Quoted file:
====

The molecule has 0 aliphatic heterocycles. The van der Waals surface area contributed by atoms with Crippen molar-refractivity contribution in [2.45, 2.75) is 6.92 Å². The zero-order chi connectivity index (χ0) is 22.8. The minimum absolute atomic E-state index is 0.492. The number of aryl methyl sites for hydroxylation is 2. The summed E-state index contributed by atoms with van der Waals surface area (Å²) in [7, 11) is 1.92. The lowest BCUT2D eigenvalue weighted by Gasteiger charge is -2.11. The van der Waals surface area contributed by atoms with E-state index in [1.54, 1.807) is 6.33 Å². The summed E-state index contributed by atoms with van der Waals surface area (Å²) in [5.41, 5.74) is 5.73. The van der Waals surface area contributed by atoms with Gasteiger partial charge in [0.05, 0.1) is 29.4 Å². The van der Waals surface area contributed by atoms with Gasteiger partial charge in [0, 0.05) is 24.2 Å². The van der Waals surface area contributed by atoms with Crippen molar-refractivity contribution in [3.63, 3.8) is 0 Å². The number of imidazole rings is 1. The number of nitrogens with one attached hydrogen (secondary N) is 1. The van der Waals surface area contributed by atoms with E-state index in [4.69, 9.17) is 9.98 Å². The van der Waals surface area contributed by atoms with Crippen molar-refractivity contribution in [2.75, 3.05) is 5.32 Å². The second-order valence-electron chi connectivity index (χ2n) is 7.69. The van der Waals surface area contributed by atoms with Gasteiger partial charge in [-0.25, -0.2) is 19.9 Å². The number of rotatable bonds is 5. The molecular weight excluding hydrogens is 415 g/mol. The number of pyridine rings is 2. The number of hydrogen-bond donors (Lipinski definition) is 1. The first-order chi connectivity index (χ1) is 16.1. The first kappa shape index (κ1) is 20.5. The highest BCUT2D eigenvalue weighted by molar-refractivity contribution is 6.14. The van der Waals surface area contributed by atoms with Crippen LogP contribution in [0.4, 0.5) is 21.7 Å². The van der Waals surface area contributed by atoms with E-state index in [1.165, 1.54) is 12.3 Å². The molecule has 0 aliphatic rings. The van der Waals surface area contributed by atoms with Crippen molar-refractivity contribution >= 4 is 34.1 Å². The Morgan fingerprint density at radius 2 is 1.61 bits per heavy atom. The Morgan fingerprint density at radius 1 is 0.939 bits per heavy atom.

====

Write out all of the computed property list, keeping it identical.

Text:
The molecule has 0 aliphatic heterocycles. The van der Waals surface area contributed by atoms with Crippen molar-refractivity contribution in [2.45, 2.75) is 6.92 Å². The zero-order chi connectivity index (χ0) is 22.8. The minimum absolute atomic E-state index is 0.492. The number of aryl methyl sites for hydroxylation is 2. The summed E-state index contributed by atoms with van der Waals surface area (Å²) in [7, 11) is 1.92. The lowest BCUT2D eigenvalue weighted by Gasteiger charge is -2.11. The van der Waals surface area contributed by atoms with E-state index in [1.54, 1.807) is 6.33 Å². The summed E-state index contributed by atoms with van der Waals surface area (Å²) in [5.41, 5.74) is 5.73. The van der Waals surface area contributed by atoms with Gasteiger partial charge in [0.05, 0.1) is 29.4 Å². The van der Waals surface area contributed by atoms with Gasteiger partial charge in [0, 0.05) is 24.2 Å². The van der Waals surface area contributed by atoms with Crippen molar-refractivity contribution in [3.63, 3.8) is 0 Å². The number of imidazole rings is 1. The number of nitrogens with one attached hydrogen (secondary N) is 1. The van der Waals surface area contributed by atoms with E-state index in [4.69, 9.17) is 9.98 Å². The van der Waals surface area contributed by atoms with Crippen molar-refractivity contribution in [2.75, 3.05) is 5.32 Å². The second-order valence-electron chi connectivity index (χ2n) is 7.69. The van der Waals surface area contributed by atoms with Gasteiger partial charge in [-0.25, -0.2) is 19.9 Å². The number of rotatable bonds is 5. The molecular weight excluding hydrogens is 415 g/mol. The number of pyridine rings is 2. The number of hydrogen-bond donors (Lipinski definition) is 1. The first-order chi connectivity index (χ1) is 16.1. The first kappa shape index (κ1) is 20.5. The highest BCUT2D eigenvalue weighted by molar-refractivity contribution is 6.14. The van der Waals surface area contributed by atoms with Crippen LogP contribution in [0.4, 0.5) is 21.7 Å². The van der Waals surface area contributed by atoms with E-state index in [1.165, 1.54) is 12.3 Å². The molecule has 0 aliphatic rings. The van der Waals surface area contributed by atoms with Crippen molar-refractivity contribution >= 4 is 34.1 Å². The Morgan fingerprint density at radius 2 is 1.61 bits per heavy atom. The Morgan fingerprint density at radius 1 is 0.939 bits per heavy atom.